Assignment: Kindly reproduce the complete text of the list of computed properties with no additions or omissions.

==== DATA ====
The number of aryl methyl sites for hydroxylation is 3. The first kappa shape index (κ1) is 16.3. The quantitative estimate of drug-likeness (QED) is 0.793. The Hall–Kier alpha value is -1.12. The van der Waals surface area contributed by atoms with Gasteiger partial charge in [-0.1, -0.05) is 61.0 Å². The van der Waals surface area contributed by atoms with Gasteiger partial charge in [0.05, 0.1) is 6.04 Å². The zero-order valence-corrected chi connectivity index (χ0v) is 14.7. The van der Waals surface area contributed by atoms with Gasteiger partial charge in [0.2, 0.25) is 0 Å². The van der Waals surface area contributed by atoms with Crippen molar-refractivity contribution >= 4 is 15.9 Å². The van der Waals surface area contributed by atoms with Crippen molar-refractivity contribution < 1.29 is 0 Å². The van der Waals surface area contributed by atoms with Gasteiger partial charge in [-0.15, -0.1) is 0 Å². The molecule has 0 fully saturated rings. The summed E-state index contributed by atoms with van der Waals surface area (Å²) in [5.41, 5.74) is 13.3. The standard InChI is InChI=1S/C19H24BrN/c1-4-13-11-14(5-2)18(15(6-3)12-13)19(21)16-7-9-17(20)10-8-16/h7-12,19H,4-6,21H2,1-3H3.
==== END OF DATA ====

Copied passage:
The number of aryl methyl sites for hydroxylation is 3. The first kappa shape index (κ1) is 16.3. The quantitative estimate of drug-likeness (QED) is 0.793. The Hall–Kier alpha value is -1.12. The van der Waals surface area contributed by atoms with Gasteiger partial charge in [-0.1, -0.05) is 61.0 Å². The van der Waals surface area contributed by atoms with Gasteiger partial charge in [0.05, 0.1) is 6.04 Å². The zero-order valence-corrected chi connectivity index (χ0v) is 14.7. The van der Waals surface area contributed by atoms with Gasteiger partial charge in [0.2, 0.25) is 0 Å². The van der Waals surface area contributed by atoms with Crippen molar-refractivity contribution >= 4 is 15.9 Å². The van der Waals surface area contributed by atoms with Crippen molar-refractivity contribution < 1.29 is 0 Å². The van der Waals surface area contributed by atoms with Gasteiger partial charge in [-0.15, -0.1) is 0 Å². The molecule has 0 fully saturated rings. The summed E-state index contributed by atoms with van der Waals surface area (Å²) in [5.41, 5.74) is 13.3. The standard InChI is InChI=1S/C19H24BrN/c1-4-13-11-14(5-2)18(15(6-3)12-13)19(21)16-7-9-17(20)10-8-16/h7-12,19H,4-6,21H2,1-3H3.